First, let’s dispel some myths about him:
- He wasn’t Irish!
- He had NOTHING to do with Guinness…
- …Or leprechauns.
- People say he chased all the snakes out of Ireland and there are none there now because of him. Maybe there were none there in the first place?
- He is said to have used a shamrock/three-leaved clover to describe that the same one God is in three parts: Father, Son and Holy Spirit. This may or may not have happened but I like the idea that it did.
Here is his story in brief: Born early in the 5th century, Patrick was captured by Irish bandits when he was a boy, and taken into slavery in Ireland where he worked as a shepherd for six years. After this he fled, going back to his family for a time. He became a Christian, and felt God telling him to go back to Ireland to share his faith. Back in Ireland he faced opposition from many, including being captured again, near death experiences and so on. The world was a different place back then and he would’ve known what it was like to be lonely. In all this though he never lost his faith; in fact he helped many come to know Jesus. My favourite thing about him, apart from his inspirational faith and strength under opposition, is his creativity. Noticing that many Irish people worshipped the sun in the sky, he flipped this on its head by talking about God’s son, Jesus:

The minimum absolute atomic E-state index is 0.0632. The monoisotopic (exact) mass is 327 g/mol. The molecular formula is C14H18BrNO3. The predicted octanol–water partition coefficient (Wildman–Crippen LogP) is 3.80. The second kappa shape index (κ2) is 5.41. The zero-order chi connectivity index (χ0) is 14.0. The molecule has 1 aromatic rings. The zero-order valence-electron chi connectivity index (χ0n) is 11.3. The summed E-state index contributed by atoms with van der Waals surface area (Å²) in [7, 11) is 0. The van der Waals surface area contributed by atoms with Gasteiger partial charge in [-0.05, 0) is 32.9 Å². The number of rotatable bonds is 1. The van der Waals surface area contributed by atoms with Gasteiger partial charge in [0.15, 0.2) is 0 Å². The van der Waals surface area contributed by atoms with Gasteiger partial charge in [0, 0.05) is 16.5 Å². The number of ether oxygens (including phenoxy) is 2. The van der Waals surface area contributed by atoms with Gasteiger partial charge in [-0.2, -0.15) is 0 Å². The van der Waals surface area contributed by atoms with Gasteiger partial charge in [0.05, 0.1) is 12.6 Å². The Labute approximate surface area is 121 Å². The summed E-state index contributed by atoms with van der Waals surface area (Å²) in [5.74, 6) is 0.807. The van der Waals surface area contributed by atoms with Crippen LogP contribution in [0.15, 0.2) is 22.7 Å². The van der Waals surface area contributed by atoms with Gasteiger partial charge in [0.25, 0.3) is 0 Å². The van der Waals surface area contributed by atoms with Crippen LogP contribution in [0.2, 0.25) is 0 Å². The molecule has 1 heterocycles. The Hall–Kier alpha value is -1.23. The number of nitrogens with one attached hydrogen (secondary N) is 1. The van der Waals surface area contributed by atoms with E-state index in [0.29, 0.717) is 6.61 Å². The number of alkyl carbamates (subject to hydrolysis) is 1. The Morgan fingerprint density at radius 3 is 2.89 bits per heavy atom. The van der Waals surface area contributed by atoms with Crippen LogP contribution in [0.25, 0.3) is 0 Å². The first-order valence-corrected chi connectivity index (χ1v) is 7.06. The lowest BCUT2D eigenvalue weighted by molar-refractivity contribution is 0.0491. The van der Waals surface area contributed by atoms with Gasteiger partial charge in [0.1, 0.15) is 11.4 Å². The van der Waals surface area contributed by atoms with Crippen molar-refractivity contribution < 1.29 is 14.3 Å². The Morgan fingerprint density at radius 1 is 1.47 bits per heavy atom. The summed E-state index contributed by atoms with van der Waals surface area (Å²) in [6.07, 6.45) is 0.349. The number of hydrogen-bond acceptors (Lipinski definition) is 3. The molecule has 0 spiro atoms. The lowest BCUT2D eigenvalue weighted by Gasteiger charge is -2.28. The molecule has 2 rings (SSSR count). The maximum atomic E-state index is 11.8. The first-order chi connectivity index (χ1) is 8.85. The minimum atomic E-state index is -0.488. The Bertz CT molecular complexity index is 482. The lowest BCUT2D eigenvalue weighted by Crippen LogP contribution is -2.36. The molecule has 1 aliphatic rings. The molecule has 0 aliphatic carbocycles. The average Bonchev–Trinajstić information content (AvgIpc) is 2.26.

The sun which we see rises every day for our benefit at his behest, but it will never reign nor will its radiance endure, but all who worship it will come to a bad end. But we believe in and adore the true Sun, Jesus Christ, who will never die, nor will anyone die who has done his will.
You can see this at its best in the Celtic cross, when Patrick took the image of the cross where Jesus died and stuck the sun on it. It shows that Jesus is the light of the world.
If you have the time and want to listen to something beautiful, have a listen to this song. It’s based on a prayer that Patrick is said to have written:
Next time March 17th comes around, I hope that you also will be inspired by who Patrick was and what he stood for, instead of what his day has become.